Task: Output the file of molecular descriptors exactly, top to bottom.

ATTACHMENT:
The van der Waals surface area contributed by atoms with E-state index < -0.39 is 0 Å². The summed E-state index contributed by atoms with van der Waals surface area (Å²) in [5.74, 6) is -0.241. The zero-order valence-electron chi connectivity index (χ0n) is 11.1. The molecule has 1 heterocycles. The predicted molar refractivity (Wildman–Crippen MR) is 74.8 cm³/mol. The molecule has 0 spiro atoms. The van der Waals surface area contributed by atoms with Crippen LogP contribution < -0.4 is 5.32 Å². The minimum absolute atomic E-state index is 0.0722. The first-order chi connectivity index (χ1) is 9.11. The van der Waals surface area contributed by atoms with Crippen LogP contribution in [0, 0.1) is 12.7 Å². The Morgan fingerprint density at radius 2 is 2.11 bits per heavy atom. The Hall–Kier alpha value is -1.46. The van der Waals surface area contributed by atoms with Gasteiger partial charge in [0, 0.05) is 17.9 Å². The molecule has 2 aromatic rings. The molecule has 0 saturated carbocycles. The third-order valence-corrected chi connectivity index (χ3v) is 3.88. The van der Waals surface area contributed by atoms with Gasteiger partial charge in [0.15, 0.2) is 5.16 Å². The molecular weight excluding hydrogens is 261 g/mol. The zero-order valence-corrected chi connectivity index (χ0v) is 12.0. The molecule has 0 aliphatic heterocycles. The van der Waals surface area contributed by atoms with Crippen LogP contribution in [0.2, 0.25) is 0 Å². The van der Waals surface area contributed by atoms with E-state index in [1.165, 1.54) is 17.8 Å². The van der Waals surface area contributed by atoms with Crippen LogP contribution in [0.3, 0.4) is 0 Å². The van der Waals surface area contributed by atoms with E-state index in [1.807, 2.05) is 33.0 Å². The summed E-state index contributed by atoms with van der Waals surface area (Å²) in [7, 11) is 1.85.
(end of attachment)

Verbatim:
The van der Waals surface area contributed by atoms with E-state index < -0.39 is 0 Å². The summed E-state index contributed by atoms with van der Waals surface area (Å²) in [5.74, 6) is -0.241. The zero-order valence-electron chi connectivity index (χ0n) is 11.1. The molecule has 1 heterocycles. The predicted molar refractivity (Wildman–Crippen MR) is 74.8 cm³/mol. The molecule has 0 spiro atoms. The van der Waals surface area contributed by atoms with Crippen LogP contribution < -0.4 is 5.32 Å². The minimum absolute atomic E-state index is 0.0722. The first-order chi connectivity index (χ1) is 9.11. The van der Waals surface area contributed by atoms with Crippen LogP contribution in [0, 0.1) is 12.7 Å². The Morgan fingerprint density at radius 2 is 2.11 bits per heavy atom. The Hall–Kier alpha value is -1.46. The van der Waals surface area contributed by atoms with Gasteiger partial charge in [0, 0.05) is 17.9 Å². The molecule has 2 aromatic rings. The molecule has 0 saturated carbocycles. The third-order valence-corrected chi connectivity index (χ3v) is 3.88. The van der Waals surface area contributed by atoms with Gasteiger partial charge in [0.15, 0.2) is 5.16 Å². The molecular weight excluding hydrogens is 261 g/mol. The zero-order valence-corrected chi connectivity index (χ0v) is 12.0. The molecule has 0 aliphatic heterocycles. The van der Waals surface area contributed by atoms with Crippen LogP contribution in [0.2, 0.25) is 0 Å². The van der Waals surface area contributed by atoms with E-state index in [1.165, 1.54) is 17.8 Å². The van der Waals surface area contributed by atoms with Crippen LogP contribution in [0.3, 0.4) is 0 Å². The van der Waals surface area contributed by atoms with E-state index in [1.807, 2.05) is 33.0 Å². The summed E-state index contributed by atoms with van der Waals surface area (Å²) in [7, 11) is 1.85.